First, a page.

Although the artist intended from the first that this painting should both move and be accompanied by music by Bach, the selection of a particular piece of music was deferred pending the painting’s being made kinetically operative, and when the Tate Gallery acquired it no music had yet been selected. The musical soundtrack was thus intended not as a means of accompanying a given visual configuration of 11 x 24 in. by a given sound, but rather to give a continuous musical experience ambience of a certain character—what the artist describes as ‘a state of mind’— simultaneous with a continuous visual experience, the two to be mutually enhancing.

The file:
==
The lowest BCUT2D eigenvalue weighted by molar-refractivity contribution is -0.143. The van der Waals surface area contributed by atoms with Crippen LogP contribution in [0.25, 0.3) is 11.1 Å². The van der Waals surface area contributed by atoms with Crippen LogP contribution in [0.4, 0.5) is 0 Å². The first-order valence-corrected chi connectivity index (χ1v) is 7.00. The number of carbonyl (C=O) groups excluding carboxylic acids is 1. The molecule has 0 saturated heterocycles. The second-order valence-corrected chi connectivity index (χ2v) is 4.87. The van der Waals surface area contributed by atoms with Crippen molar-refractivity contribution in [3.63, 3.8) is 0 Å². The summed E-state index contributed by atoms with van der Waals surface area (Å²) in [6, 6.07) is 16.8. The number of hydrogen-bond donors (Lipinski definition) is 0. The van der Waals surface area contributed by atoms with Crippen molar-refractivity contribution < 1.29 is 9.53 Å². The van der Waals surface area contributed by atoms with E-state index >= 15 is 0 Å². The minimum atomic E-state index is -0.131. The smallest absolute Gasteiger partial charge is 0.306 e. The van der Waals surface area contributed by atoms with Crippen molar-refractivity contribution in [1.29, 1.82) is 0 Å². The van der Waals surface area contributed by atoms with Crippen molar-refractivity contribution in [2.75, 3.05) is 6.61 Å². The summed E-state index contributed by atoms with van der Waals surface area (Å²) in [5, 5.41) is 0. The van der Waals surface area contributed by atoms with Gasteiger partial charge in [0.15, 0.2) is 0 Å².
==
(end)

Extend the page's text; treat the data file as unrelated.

The spectator’s experience of the painting’s design in motion differs according to the exact piece of music selected and to the speed at which the design moves. In the expectation of the painting’s realisation kinetically, the artist specified in 1972 that the soundtrack should be the slow movement of one of Bach’s Brandenburg Concertos. Although he and others subsequently suggested various different types of music by Bach, he adhered to this decision. All five slow movements from the Brandenburg concertos (the 3rd having no slow movement) were played to him on 16 May 1973, and he selected the slow movement from the First Brandenburg Concerto as being the most expressive of his musical concept for the painting. The painting was then filmed on video tape at various speeds and these were projected to the artist, accompanied by a recording of the chosen music, on 5 June 1974. The artist selected as most nearly according to his concept a speed of movement at which, by chance, the duration of the painting’s complete movement, once, coincided with that of the chosen slow movement by Bach (approximately 4 minutes 20 seconds). It was agreed that for comparative purposes the version of the film of the painting to be made to this specification would be accompanied by another made to the artist’s second choice, a speed of 2 minutes 30 seconds, both films to be submitted to the artist for his final approval of one of them. The films were made at the Tate Gallery on 28 October 1974, under the direction of Christopher Mason. On 27 November 1974, both versions (in the faster of which the music was necessarily faded out in the middle) were shown to the artist who warmly approved and greatly preferred the slower version, in which the Adagio from the First Brandenburg is performed by the Würtemberg Chamber Orchestra under Jörg Faerber, in a recording of 1965. The duration is 4 minutes 18 seconds.